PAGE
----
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3D printed skeleton of Richard III goes on display

28 July 2014

A 3D printed replica of King Richard III’s skeleton, created at Loughborough University, will go on show at the new King Richard III visitor centre in Leicester.

The University of Leicester announced in February last year that the skeleton found in 2012 in the city by its team of archaeologists was that of Richard III, whose final resting place remained hidden for hundreds of years.

Experts from Loughborough’s School of Mechanical and Manufacturing Engineering were invited to make a replica of the king’s skeleton, using the latest 3D printing techniques.

Scans of the actual remains taken by the Leicester Royal Infirmary were sent to Loughborough, where they were transformed into a 3D computer model.  Laser sintering was then used to create a physical replica of the skeleton.

“Generating the first 3D computer models was a very exciting moment," says Professor Russell Harris, head of the University’s Additive Manufacturing Research Group who led Loughborough’s involvement in the project. "And later seeing the skull of Richard III emerge from the powder of the laser sintering machine in physical form was incredible.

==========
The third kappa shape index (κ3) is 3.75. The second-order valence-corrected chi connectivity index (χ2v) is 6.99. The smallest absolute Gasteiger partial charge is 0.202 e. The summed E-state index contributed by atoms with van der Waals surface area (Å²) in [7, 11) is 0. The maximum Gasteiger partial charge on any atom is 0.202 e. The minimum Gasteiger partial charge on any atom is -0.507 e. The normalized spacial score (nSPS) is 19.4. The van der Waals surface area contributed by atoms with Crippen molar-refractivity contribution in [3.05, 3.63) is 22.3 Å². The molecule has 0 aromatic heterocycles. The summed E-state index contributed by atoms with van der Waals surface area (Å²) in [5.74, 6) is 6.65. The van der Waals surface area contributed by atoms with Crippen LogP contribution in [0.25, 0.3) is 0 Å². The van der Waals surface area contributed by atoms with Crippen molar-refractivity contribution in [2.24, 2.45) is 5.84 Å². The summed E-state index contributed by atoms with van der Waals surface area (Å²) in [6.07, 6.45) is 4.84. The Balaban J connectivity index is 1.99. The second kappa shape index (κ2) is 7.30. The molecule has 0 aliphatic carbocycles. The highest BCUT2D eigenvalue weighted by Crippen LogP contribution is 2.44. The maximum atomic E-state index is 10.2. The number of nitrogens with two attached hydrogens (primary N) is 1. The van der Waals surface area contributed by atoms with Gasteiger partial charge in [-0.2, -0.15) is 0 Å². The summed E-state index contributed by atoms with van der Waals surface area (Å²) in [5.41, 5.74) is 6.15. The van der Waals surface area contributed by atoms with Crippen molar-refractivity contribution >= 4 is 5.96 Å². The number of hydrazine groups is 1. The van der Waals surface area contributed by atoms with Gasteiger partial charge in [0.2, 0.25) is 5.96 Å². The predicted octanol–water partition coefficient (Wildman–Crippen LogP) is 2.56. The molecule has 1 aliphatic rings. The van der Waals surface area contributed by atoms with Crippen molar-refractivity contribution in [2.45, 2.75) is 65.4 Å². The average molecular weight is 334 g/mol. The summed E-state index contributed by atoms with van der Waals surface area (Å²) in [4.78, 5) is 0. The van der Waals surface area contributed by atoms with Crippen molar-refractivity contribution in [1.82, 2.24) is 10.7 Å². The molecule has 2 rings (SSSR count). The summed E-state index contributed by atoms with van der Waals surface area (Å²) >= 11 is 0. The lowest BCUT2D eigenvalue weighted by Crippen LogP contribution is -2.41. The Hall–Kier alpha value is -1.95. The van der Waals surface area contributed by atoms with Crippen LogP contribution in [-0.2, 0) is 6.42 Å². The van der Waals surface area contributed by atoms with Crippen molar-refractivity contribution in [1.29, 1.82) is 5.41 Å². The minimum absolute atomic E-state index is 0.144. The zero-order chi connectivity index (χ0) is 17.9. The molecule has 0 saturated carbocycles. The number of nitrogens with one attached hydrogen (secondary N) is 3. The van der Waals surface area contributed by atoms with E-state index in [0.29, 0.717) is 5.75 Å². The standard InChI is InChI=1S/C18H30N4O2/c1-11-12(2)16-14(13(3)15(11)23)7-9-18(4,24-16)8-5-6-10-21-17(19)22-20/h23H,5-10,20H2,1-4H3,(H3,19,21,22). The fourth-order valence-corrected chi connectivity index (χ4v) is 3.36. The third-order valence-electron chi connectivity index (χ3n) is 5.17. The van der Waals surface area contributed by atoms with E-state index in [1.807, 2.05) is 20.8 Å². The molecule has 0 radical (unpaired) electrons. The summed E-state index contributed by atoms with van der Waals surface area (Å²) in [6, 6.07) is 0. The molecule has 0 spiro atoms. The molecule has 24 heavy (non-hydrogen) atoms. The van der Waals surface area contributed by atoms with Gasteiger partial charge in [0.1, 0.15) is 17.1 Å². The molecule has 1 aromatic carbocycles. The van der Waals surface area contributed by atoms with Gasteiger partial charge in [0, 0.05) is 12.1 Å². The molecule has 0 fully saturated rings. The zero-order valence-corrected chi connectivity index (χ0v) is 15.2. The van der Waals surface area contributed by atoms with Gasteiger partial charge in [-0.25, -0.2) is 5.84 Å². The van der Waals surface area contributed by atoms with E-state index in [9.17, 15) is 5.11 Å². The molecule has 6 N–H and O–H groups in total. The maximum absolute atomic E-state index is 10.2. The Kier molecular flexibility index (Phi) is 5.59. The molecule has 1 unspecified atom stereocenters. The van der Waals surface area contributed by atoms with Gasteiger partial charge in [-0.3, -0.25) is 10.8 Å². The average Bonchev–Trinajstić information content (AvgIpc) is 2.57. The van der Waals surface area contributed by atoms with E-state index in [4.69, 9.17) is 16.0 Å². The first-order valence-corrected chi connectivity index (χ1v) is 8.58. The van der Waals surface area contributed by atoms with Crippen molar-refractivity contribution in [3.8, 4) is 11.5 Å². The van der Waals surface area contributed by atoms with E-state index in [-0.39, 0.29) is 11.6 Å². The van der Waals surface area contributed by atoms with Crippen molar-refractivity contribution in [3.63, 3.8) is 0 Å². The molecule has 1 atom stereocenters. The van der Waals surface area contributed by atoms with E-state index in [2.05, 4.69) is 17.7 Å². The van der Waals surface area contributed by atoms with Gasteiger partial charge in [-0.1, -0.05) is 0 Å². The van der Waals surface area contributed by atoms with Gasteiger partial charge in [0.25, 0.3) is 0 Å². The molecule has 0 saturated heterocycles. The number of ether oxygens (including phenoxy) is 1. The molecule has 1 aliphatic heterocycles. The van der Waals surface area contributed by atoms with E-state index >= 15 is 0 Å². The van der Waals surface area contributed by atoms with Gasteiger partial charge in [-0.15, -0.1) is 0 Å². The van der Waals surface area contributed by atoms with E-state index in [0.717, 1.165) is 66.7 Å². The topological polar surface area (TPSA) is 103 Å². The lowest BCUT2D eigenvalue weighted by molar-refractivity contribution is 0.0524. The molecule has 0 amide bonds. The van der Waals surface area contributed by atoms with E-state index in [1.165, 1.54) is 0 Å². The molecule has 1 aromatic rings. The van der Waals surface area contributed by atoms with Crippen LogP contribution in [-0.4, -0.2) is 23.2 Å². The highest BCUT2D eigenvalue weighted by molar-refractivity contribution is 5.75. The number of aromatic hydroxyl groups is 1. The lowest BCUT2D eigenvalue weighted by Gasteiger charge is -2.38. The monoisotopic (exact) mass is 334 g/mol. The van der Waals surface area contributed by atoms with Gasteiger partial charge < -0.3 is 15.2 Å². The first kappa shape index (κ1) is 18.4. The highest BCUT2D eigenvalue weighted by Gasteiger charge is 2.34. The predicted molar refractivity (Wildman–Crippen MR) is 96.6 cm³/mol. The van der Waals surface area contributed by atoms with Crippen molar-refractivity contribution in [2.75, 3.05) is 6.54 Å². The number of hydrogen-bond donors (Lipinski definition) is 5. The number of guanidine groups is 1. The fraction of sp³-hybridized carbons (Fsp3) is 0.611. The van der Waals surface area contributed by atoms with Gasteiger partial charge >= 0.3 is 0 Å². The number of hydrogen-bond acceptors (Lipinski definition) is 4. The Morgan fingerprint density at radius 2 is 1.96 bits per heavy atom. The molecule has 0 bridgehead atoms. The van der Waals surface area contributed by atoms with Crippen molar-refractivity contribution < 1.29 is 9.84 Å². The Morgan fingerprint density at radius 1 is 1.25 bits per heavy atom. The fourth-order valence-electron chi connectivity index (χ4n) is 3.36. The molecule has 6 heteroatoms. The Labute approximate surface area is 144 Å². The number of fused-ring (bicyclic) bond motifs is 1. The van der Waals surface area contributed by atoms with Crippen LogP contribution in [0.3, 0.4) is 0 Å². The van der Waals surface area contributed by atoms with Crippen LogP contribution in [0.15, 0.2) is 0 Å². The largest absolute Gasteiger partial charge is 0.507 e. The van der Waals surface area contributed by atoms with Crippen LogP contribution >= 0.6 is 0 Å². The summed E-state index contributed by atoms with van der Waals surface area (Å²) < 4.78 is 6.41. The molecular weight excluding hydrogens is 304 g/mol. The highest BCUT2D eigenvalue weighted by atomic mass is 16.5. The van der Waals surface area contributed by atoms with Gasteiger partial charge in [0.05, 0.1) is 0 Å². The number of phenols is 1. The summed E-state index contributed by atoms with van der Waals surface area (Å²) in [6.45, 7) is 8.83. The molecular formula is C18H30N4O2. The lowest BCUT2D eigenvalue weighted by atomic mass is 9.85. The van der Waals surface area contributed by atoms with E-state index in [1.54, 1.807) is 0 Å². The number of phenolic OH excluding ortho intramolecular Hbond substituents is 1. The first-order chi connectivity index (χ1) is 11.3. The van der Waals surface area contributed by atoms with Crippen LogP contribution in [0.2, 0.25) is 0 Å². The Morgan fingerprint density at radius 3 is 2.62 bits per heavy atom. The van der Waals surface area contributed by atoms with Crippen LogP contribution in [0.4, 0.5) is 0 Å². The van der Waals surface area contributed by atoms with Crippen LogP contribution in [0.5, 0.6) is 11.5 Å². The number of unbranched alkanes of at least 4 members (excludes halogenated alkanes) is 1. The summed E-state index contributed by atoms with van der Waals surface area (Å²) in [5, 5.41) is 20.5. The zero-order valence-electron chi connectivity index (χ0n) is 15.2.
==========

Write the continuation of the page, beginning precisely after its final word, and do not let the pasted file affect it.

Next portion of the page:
“It was quite clear to see a number of the significant injuries that he had sustained in battle, and at last the greater story of how the King met his death can be told.  Recording various aspects of the remains, in both electronic and physical form, will be invaluable for future studies.

“Our 3D printing and additive manufacturing activities span a great number of disciplines but this was an exceptionally rewarding case to be involved in.  Working with Leicester on this incredible discovery has been a privilege, and it is great that two neighbouring universities have been able to share expertise to create a lasting legacy to Richard III.”

The new visitor centre is housed in the old Leicester Grammar School building at St Martin’s Place. There are two floors of exhibition space and a new covered area allowing visitors access to the original grave site in which Richard's remains were discovered in August 2012.


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